For the past year, we as human beings globally have faced an unprecedented pandemic that has significantly altered our lives to the point where how we function is not in the fashions to which we were accustomed. The workplace has been no exception; the effect of the pandemic hit hard and offices had to shut down and have their employees work remotely, be laid off, or let go. Frankly, we were not ready for this nor did we ever anticipate such a drastic shift in our daily work-lives and our lives in general.
Fast forward to nearly a year into this new way of working and you may be surprised to know that productivity according to Forbes has not declined as many thought it would. Yet, innovation did suffer which suggests that finding ways to continue collaboration is the true challenge, and thus a true motivator for businesses. Let’s not be so coy about the importance of humans meeting in person to feel more connected, confident and able to communicate. In-person effort is how we form our teams, innovate and collaborate to achieve our goals and mission as an organization. Yet, productivity has not really declined because individuals are in charge of their own work environments. Albeit one caveat, which is the working parent.
Like many working parents with children at home, this has not been an easy ride. As I face my own challenges, I have learned to appreciate and be flexible with my employees who ultimately make our organization shine. To ensure that productivity and motivation continue to grow, we use Microsoft Teams to communicate throughout the day. We use Zoom meetings to meet. We continue to have some employees work in the office, those who are comfortable, but with strict COVID19 guidelines. We have communicated to our employees that we will be flexible with the current situation as we realize that this “new normal” is here till at least 2022.
Motivation is a challenge during a pandemic, but it is important to set up expectations and standards that will help you achieve the success you desire. Even during a pandemic, it is important to get up and get dressed even if you ”could” stay in your pajamas. Mindset is important and consistency is important. Each day we freshen up our work environment by ensuring that we are organized. While I do not need a list for everything, I do think they have their place in our lives. I try to set up the three big ticket items that I must accomplish and write down an additional three if I surprise myself and I work on those later.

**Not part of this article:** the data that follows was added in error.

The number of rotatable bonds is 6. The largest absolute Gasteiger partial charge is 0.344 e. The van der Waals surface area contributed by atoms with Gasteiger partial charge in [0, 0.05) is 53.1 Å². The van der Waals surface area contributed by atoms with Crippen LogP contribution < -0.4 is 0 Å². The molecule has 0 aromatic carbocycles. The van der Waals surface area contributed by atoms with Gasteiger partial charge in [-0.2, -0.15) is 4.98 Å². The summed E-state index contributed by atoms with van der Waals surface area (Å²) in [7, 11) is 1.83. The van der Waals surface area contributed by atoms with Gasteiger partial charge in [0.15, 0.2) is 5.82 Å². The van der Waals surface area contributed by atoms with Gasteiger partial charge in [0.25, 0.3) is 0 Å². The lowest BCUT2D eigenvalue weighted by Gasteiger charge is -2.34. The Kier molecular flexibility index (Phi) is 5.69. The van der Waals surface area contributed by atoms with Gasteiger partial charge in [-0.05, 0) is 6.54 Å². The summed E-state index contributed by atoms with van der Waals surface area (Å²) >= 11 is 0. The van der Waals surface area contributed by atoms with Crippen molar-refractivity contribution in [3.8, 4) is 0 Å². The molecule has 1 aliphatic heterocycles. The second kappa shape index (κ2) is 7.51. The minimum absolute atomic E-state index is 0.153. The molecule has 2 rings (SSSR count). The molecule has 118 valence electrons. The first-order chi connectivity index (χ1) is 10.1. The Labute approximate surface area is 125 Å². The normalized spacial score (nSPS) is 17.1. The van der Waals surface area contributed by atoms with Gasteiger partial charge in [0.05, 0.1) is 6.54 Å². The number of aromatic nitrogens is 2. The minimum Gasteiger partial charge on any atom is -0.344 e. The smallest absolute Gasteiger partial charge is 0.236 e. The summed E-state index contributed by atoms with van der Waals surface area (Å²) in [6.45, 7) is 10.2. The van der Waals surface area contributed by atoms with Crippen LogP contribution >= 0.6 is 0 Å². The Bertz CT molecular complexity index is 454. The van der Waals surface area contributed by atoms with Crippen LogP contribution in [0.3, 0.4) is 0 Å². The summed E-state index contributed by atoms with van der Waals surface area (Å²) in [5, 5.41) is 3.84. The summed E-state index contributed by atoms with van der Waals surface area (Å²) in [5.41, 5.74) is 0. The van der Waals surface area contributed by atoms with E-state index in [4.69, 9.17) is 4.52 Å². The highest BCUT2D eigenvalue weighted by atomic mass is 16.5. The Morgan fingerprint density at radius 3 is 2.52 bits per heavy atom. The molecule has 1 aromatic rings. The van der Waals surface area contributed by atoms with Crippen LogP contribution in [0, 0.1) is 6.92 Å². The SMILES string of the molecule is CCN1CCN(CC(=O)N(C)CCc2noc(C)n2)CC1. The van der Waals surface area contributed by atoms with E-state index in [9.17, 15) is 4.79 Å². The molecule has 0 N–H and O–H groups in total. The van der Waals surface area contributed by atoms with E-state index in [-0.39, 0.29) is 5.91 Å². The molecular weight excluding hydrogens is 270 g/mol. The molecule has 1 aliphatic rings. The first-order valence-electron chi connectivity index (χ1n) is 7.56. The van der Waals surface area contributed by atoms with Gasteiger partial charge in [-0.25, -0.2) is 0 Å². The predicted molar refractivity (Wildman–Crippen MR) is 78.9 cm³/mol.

Like many people, I love to interact with others in person and cannot wait to see them, so each day, I remind myself that I am improving myself for a post Covid-19 world. To keep my sanity, I do limit my news as I feel that much of it is the same throughout the day. I work in 15 minutes increments better known as the pomodoro method as that is a productivity and motivation boost and keeps boredom at the side. As a human being, I stay socially connected to friends and colleagues and check up on them. Not only is it therapeutic for me but I thoroughly know they appreciate someone caring enough to check in on them.
Immigration law practitioners have faced so many hurdles over the past few years, that I think we can handle a pandemic. We have sacrificed a lot of ourselves and our families to defend the Rule of Law and I cannot see that changing anytime in the future. So, in the spirit of Nelson Mandela, “It always seems impossible until it’s done.”
AILA members and others interested in learning and hearing more on this topic may be interested in the Law Practice Management Track of AILA’s upcoming virtual Midwinter Conference. See the full program for more details.